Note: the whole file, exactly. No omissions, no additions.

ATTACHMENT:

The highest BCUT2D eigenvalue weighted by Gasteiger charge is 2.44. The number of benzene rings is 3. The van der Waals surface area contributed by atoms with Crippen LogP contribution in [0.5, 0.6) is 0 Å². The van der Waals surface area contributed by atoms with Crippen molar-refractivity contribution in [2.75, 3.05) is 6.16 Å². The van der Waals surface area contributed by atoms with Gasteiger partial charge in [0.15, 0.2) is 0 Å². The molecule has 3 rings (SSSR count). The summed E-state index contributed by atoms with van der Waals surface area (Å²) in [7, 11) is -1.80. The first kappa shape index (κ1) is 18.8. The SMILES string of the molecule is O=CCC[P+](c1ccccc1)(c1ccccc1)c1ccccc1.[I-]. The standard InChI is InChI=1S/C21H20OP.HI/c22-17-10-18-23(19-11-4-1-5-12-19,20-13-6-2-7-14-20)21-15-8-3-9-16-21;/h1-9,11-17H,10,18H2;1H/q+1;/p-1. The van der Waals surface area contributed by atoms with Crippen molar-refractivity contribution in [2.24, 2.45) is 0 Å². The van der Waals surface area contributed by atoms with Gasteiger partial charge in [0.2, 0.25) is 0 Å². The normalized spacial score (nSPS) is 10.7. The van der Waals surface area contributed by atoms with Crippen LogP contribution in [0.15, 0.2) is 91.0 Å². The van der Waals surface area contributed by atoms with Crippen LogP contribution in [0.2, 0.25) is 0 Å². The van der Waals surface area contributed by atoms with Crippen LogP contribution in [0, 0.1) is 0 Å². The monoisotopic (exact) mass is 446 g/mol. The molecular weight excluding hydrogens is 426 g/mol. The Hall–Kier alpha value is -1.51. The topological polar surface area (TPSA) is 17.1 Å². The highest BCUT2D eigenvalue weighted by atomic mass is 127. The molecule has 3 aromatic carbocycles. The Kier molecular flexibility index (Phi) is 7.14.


The highest BCUT2D eigenvalue weighted by Gasteiger charge is 2.44. The number of benzene rings is 3. The van der Waals surface area contributed by atoms with Crippen LogP contribution in [0.5, 0.6) is 0 Å². The van der Waals surface area contributed by atoms with Crippen molar-refractivity contribution in [2.75, 3.05) is 6.16 Å². The van der Waals surface area contributed by atoms with Gasteiger partial charge in [0.15, 0.2) is 0 Å². The molecule has 3 rings (SSSR count). The summed E-state index contributed by atoms with van der Waals surface area (Å²) in [7, 11) is -1.80. The first kappa shape index (κ1) is 18.8. The SMILES string of the molecule is O=CCC[P+](c1ccccc1)(c1ccccc1)c1ccccc1.[I-]. The standard InChI is InChI=1S/C21H20OP.HI/c22-17-10-18-23(19-11-4-1-5-12-19,20-13-6-2-7-14-20)21-15-8-3-9-16-21;/h1-9,11-17H,10,18H2;1H/q+1;/p-1. The van der Waals surface area contributed by atoms with Crippen molar-refractivity contribution in [2.24, 2.45) is 0 Å². The van der Waals surface area contributed by atoms with Gasteiger partial charge in [0.2, 0.25) is 0 Å². The normalized spacial score (nSPS) is 10.7. The van der Waals surface area contributed by atoms with Crippen LogP contribution in [0.15, 0.2) is 91.0 Å². The van der Waals surface area contributed by atoms with Crippen LogP contribution in [0.2, 0.25) is 0 Å². The van der Waals surface area contributed by atoms with Crippen LogP contribution in [0, 0.1) is 0 Å². The monoisotopic (exact) mass is 446 g/mol. The molecular weight excluding hydrogens is 426 g/mol. The Hall–Kier alpha value is -1.51. The topological polar surface area (TPSA) is 17.1 Å². The highest BCUT2D eigenvalue weighted by atomic mass is 127. The molecule has 3 aromatic carbocycles. The Kier molecular flexibility index (Phi) is 7.14.